MC Machinery is a proud contributor in this month’s cover story of Cutting Tool Engineering magazine. The story highlighted wire EDMing, an innovative machining process well-suited for “lights out” manufacturing and boosting available machine time.
Offering critical insight regarding wire EDMing, MC’s contribution helped readers understand the ingenuity of this process, how it moves the metalworking and machining world forward, and how to effectively incorporate it. MC suggests to not only invest in emerging machine tool and control features like EDM wire operation, but also internal processes and the capabilities needed to support them.
As discussed in the article, wire EDMing is a precise, reliable process that is changing how job shops function for the better. Mike Bystrek, EDM applications and national wire EDM product manager here at MC, believes wire EDM is becoming more mainstream as automated processes offer obvious benefits, like improved efficiency and reduced operator intervention. MC’s MV2400-ST Advance Type wire EDM serves as a prime example of the state-of-the-art technology that Bystrek admires.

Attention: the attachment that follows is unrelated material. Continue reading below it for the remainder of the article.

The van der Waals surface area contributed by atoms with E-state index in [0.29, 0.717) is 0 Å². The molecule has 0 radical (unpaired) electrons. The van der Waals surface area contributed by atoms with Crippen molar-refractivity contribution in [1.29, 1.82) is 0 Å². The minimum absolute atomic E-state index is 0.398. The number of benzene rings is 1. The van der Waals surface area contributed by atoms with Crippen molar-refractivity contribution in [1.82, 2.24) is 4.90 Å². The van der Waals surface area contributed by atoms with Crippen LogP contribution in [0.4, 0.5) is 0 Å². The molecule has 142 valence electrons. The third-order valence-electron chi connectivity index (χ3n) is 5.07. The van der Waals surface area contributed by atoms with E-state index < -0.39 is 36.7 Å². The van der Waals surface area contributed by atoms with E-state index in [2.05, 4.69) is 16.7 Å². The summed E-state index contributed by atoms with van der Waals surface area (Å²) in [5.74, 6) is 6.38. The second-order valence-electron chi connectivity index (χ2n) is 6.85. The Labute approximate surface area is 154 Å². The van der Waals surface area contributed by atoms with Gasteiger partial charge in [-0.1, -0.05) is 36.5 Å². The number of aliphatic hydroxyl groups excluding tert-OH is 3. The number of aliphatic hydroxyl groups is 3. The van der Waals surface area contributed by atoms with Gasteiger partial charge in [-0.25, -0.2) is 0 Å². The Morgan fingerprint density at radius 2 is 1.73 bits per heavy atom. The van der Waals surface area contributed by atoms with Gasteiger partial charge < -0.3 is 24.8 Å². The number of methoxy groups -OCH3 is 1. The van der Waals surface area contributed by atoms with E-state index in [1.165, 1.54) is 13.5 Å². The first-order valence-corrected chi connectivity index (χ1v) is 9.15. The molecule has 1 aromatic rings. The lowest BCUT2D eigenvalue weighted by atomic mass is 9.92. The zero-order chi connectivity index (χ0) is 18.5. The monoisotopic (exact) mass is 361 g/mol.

“The new control platform enables us to offer a pedestal option, providing easy mobility and access to any position near the machine for flexibility in automation layouts or safety purposes,” he said. “It also offers enhanced setup and maintenance functions that greatly reduced downtime, as well as remote management features for unattended machining.”
The leap to a “lights out” system of operating has never been easier with the available wide range of high-quality machining tools and options. EDM technology has made impressive strides within the last couple of years, but as Bystrek noted, shops looking to include this technology would do well to take a holistic approach and consider how outside factors may improve EDM machining capabilities.
“Shops should look for a machine tool partner that’s able to support them with knowledge and advice that will help them develop sound machining processes and the equipment needed to execute these processes,” Bystrek said.